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“Down Home In The Plains"
blink when you're passing through, or you just might miss this gem of a
community in Northern Virginia.
hospitable townsfolk and traditional values define this northern Shenandoah
times a day a train rumbles through The Plains. The old railroad
station is now known as Railroad Arts, a small cluster of artist
The Plains is
the proverbial town you might miss if you blinked while passing through. It
is barely a town at all, by size standards, just a square-mile plot midway
between Warrenton and Middleburg in rural Fauquier County.
But you’d miss a lot if you didn’t stop in The
Plains for a closer look. Like a child turning over stones in a bubbling
creek to see what treasures lie beneath, you can find much below the surface
of this little gem of a town.
Within an hour of Washington, DC, many people pass
through The Plains each year on their way to the fall foliage or to one of
the many steeplechase races in the Piedmont. Except for the regular roar of
a passing train, it’s a quiet town that harkens to a slower-paced time.
Because of this, it’s become an enclave for creative people. Within
several blocks of each are an instrument maker, a furniture craftsman, a
potter, a stone carver and a Pulitzer-Prize-winning author.
Heflin Pearson pores over a pile of scrapbooks her mother put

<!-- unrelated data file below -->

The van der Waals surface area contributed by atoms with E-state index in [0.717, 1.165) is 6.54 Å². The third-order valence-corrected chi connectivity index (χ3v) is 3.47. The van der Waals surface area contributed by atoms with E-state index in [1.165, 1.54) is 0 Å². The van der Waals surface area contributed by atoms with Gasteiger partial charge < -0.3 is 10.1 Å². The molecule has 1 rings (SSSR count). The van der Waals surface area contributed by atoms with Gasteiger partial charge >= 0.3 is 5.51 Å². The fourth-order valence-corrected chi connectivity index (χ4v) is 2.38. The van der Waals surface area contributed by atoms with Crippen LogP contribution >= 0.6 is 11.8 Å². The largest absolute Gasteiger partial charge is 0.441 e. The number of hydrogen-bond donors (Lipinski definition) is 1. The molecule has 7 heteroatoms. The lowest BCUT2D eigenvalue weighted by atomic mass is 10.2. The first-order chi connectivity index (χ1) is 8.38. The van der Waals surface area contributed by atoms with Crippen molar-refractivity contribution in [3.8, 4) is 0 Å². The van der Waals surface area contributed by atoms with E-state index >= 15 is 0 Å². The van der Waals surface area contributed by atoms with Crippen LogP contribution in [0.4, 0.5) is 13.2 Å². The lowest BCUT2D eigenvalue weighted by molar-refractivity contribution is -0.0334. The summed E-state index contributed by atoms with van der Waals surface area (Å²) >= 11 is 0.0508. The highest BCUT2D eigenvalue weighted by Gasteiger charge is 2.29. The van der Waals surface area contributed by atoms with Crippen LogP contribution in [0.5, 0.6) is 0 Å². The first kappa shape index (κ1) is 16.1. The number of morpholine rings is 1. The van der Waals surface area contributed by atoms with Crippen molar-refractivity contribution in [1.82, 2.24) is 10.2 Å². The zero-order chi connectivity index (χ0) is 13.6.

together on the town of The Plains. Her mother was the town clerk
and was active in local politics. Pearson, a lifelong native of The
Plains, has followed in her footsteps. She is a new member of the
A strong sense
of community holds The Plains together. Fourth-generation resident Joyce
Heflin Pearson says the town has never lost its close-knit feel, despite the
development pressure it and many surrounding communities have felt.
“The Plains is little clans of families that have
been here for a long time,” she says. “As the kids grew up, they built a
house next door and stayed.”
Pearson’s great-grandfather was a carpenter who built
many of the buildings in town, including the home in which she now lives.
Like most of the residents of The Plains, she knows just about everyone in
“We have a neighborhood watch, but it’s not like
others,” she jokes. “The neighbors watch everything. If you have a
party, the neighbors are watching.”
it’s always been that way. Neighbors still know and care for each other.
It’s that kind of environment that has made The Plains attractive to some
of the town’s relative newcomers — the artists and other people who now
love the town as much as the old-timers.
Sherman and his wife, Peyton, own "Peyton Place," a shop
in which to find unusual gift and home-decorating ideas.
Sherman remembers how the town reached out to him and his wife when the
farmhouse they were renting in The Plains burned to the ground just two
years after they had moved there from Los Angeles.
“We lost everything, including our two dogs,” he
recalls. “But when the volunteer firemen came to our house, they were
people that we knew, and it was wonderful.”
Other townspeople collected clothing for the couple and
brought them food. Sherman said that kind of thing rarely happens in a big
city like L.A.
“We’ve discovered that living in a small community
like this, everyone takes care of you. It’s wonderful,” Sherman says.
“The Plains has been good to us.”
Sherman and his
wife, Peyton, run one of the most interesting stores in The Plains.
“Peyton’s Place,” as it is called, is a treat for the senses. It is a
collection of unusual home and gift items that you won’t find anyplace
else. The couple’s taste is rather cosmopolitan for a small town in